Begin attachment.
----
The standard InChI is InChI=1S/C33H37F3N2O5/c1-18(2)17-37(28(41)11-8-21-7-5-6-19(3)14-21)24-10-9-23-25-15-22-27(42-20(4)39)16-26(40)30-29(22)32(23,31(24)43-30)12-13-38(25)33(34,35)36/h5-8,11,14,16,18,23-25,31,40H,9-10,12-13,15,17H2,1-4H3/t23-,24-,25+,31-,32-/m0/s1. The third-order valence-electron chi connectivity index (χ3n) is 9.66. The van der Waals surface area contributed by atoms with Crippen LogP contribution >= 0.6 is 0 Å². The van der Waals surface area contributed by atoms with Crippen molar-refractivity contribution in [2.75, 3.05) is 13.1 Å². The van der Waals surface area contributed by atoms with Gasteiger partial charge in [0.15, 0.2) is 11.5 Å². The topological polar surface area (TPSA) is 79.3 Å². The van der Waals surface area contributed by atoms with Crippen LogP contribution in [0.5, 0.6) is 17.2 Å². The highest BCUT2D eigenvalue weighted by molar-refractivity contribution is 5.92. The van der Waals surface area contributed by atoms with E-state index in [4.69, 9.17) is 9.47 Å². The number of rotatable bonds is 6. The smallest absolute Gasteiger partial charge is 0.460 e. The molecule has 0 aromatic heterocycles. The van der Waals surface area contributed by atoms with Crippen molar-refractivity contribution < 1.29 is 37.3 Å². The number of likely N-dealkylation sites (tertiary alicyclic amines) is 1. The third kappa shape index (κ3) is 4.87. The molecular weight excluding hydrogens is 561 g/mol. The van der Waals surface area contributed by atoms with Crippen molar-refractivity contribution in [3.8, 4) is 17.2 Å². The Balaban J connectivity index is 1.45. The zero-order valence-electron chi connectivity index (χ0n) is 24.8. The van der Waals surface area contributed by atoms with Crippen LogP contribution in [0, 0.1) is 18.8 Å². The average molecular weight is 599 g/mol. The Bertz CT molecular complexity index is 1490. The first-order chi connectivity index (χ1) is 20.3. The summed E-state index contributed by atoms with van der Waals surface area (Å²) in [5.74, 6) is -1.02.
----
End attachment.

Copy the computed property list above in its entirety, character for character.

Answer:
The standard InChI is InChI=1S/C33H37F3N2O5/c1-18(2)17-37(28(41)11-8-21-7-5-6-19(3)14-21)24-10-9-23-25-15-22-27(42-20(4)39)16-26(40)30-29(22)32(23,31(24)43-30)12-13-38(25)33(34,35)36/h5-8,11,14,16,18,23-25,31,40H,9-10,12-13,15,17H2,1-4H3/t23-,24-,25+,31-,32-/m0/s1. The third-order valence-electron chi connectivity index (χ3n) is 9.66. The van der Waals surface area contributed by atoms with Crippen LogP contribution >= 0.6 is 0 Å². The van der Waals surface area contributed by atoms with Crippen molar-refractivity contribution in [2.75, 3.05) is 13.1 Å². The van der Waals surface area contributed by atoms with Gasteiger partial charge in [0.15, 0.2) is 11.5 Å². The topological polar surface area (TPSA) is 79.3 Å². The van der Waals surface area contributed by atoms with Crippen LogP contribution in [0.5, 0.6) is 17.2 Å². The highest BCUT2D eigenvalue weighted by molar-refractivity contribution is 5.92. The van der Waals surface area contributed by atoms with E-state index in [4.69, 9.17) is 9.47 Å². The number of rotatable bonds is 6. The smallest absolute Gasteiger partial charge is 0.460 e. The molecule has 0 aromatic heterocycles. The van der Waals surface area contributed by atoms with Crippen molar-refractivity contribution < 1.29 is 37.3 Å². The number of likely N-dealkylation sites (tertiary alicyclic amines) is 1. The third kappa shape index (κ3) is 4.87. The molecular weight excluding hydrogens is 561 g/mol. The van der Waals surface area contributed by atoms with Crippen molar-refractivity contribution in [3.8, 4) is 17.2 Å². The Balaban J connectivity index is 1.45. The zero-order valence-electron chi connectivity index (χ0n) is 24.8. The van der Waals surface area contributed by atoms with Crippen LogP contribution in [0, 0.1) is 18.8 Å². The average molecular weight is 599 g/mol. The Bertz CT molecular complexity index is 1490. The first-order chi connectivity index (χ1) is 20.3. The summed E-state index contributed by atoms with van der Waals surface area (Å²) in [5.74, 6) is -1.02.